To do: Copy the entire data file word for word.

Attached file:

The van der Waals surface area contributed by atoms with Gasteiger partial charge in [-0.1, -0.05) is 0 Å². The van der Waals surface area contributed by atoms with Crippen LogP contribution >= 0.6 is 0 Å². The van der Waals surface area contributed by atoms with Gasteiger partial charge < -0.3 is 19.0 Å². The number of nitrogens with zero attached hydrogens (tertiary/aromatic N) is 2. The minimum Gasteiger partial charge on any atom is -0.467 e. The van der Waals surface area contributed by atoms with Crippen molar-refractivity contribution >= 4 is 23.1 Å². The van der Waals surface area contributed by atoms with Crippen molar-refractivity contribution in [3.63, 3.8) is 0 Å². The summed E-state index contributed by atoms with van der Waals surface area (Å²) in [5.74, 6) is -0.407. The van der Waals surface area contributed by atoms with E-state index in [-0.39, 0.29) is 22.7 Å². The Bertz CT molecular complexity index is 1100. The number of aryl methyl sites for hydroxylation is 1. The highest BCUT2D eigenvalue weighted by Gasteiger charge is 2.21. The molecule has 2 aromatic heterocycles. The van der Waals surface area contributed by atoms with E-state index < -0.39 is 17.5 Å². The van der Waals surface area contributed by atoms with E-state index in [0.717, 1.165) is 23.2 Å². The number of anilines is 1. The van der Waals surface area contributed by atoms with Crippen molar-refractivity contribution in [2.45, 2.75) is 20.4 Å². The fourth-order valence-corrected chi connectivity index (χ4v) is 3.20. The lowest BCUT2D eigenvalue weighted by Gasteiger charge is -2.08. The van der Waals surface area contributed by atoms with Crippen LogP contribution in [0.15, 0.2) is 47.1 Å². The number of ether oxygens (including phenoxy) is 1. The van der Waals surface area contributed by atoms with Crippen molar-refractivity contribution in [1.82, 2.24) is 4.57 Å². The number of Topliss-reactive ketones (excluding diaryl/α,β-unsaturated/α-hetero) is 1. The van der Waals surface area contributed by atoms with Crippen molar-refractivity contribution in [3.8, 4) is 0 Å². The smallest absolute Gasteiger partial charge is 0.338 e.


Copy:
The van der Waals surface area contributed by atoms with Gasteiger partial charge in [-0.1, -0.05) is 0 Å². The van der Waals surface area contributed by atoms with Crippen LogP contribution >= 0.6 is 0 Å². The van der Waals surface area contributed by atoms with Gasteiger partial charge < -0.3 is 19.0 Å². The number of nitrogens with zero attached hydrogens (tertiary/aromatic N) is 2. The minimum Gasteiger partial charge on any atom is -0.467 e. The van der Waals surface area contributed by atoms with Crippen molar-refractivity contribution >= 4 is 23.1 Å². The van der Waals surface area contributed by atoms with Crippen molar-refractivity contribution in [3.63, 3.8) is 0 Å². The summed E-state index contributed by atoms with van der Waals surface area (Å²) in [5.74, 6) is -0.407. The van der Waals surface area contributed by atoms with E-state index in [-0.39, 0.29) is 22.7 Å². The Bertz CT molecular complexity index is 1100. The number of aryl methyl sites for hydroxylation is 1. The highest BCUT2D eigenvalue weighted by Gasteiger charge is 2.21. The molecule has 2 aromatic heterocycles. The van der Waals surface area contributed by atoms with E-state index < -0.39 is 17.5 Å². The van der Waals surface area contributed by atoms with E-state index in [0.717, 1.165) is 23.2 Å². The number of anilines is 1. The van der Waals surface area contributed by atoms with Crippen molar-refractivity contribution in [2.45, 2.75) is 20.4 Å². The fourth-order valence-corrected chi connectivity index (χ4v) is 3.20. The lowest BCUT2D eigenvalue weighted by Gasteiger charge is -2.08. The van der Waals surface area contributed by atoms with Crippen LogP contribution in [0.15, 0.2) is 47.1 Å². The number of ether oxygens (including phenoxy) is 1. The van der Waals surface area contributed by atoms with Crippen molar-refractivity contribution in [1.82, 2.24) is 4.57 Å². The number of Topliss-reactive ketones (excluding diaryl/α,β-unsaturated/α-hetero) is 1. The van der Waals surface area contributed by atoms with Crippen molar-refractivity contribution in [3.8, 4) is 0 Å². The smallest absolute Gasteiger partial charge is 0.338 e.